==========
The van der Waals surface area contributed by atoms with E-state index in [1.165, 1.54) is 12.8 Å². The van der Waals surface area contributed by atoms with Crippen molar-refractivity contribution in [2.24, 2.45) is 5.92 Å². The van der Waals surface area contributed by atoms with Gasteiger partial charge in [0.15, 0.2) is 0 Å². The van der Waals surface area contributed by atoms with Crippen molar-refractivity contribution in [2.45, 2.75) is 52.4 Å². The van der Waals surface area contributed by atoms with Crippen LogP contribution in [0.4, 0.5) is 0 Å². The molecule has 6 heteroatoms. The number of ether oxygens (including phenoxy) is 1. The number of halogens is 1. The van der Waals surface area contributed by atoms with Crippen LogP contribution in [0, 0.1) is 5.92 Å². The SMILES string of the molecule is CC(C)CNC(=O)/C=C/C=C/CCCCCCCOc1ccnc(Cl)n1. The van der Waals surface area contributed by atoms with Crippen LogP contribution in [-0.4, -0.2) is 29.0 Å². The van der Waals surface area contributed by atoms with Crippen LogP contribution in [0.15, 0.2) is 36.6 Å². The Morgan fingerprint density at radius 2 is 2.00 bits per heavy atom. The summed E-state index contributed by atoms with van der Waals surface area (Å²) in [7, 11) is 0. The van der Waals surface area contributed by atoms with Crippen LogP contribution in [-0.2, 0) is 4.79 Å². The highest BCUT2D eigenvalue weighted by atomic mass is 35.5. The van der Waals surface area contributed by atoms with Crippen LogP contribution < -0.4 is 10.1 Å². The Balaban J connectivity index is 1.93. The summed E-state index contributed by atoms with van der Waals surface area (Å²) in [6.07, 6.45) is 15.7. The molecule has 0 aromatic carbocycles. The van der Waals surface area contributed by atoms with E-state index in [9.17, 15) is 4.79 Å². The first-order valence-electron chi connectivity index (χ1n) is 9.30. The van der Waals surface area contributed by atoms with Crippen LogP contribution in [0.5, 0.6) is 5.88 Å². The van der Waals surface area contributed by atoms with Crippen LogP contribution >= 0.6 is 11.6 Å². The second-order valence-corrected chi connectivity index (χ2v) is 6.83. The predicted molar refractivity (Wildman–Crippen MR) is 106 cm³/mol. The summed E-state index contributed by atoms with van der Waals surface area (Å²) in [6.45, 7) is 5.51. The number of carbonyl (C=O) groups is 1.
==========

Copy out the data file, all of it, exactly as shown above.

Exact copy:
The van der Waals surface area contributed by atoms with E-state index in [1.165, 1.54) is 12.8 Å². The van der Waals surface area contributed by atoms with Crippen molar-refractivity contribution in [2.24, 2.45) is 5.92 Å². The van der Waals surface area contributed by atoms with Gasteiger partial charge in [0.15, 0.2) is 0 Å². The van der Waals surface area contributed by atoms with Crippen molar-refractivity contribution in [2.45, 2.75) is 52.4 Å². The van der Waals surface area contributed by atoms with Crippen LogP contribution in [0.4, 0.5) is 0 Å². The molecule has 6 heteroatoms. The number of ether oxygens (including phenoxy) is 1. The number of halogens is 1. The van der Waals surface area contributed by atoms with Crippen LogP contribution in [0, 0.1) is 5.92 Å². The SMILES string of the molecule is CC(C)CNC(=O)/C=C/C=C/CCCCCCCOc1ccnc(Cl)n1. The van der Waals surface area contributed by atoms with Crippen LogP contribution in [-0.4, -0.2) is 29.0 Å². The van der Waals surface area contributed by atoms with Crippen LogP contribution in [0.15, 0.2) is 36.6 Å². The Morgan fingerprint density at radius 2 is 2.00 bits per heavy atom. The summed E-state index contributed by atoms with van der Waals surface area (Å²) in [7, 11) is 0. The van der Waals surface area contributed by atoms with Crippen LogP contribution in [-0.2, 0) is 4.79 Å². The highest BCUT2D eigenvalue weighted by atomic mass is 35.5. The van der Waals surface area contributed by atoms with Crippen LogP contribution < -0.4 is 10.1 Å². The Balaban J connectivity index is 1.93. The summed E-state index contributed by atoms with van der Waals surface area (Å²) in [6.07, 6.45) is 15.7. The molecule has 0 aromatic carbocycles. The van der Waals surface area contributed by atoms with E-state index in [9.17, 15) is 4.79 Å². The first-order valence-electron chi connectivity index (χ1n) is 9.30. The van der Waals surface area contributed by atoms with Crippen LogP contribution in [0.5, 0.6) is 5.88 Å². The van der Waals surface area contributed by atoms with Crippen LogP contribution >= 0.6 is 11.6 Å². The second-order valence-corrected chi connectivity index (χ2v) is 6.83. The predicted molar refractivity (Wildman–Crippen MR) is 106 cm³/mol. The summed E-state index contributed by atoms with van der Waals surface area (Å²) in [6.45, 7) is 5.51. The number of carbonyl (C=O) groups is 1.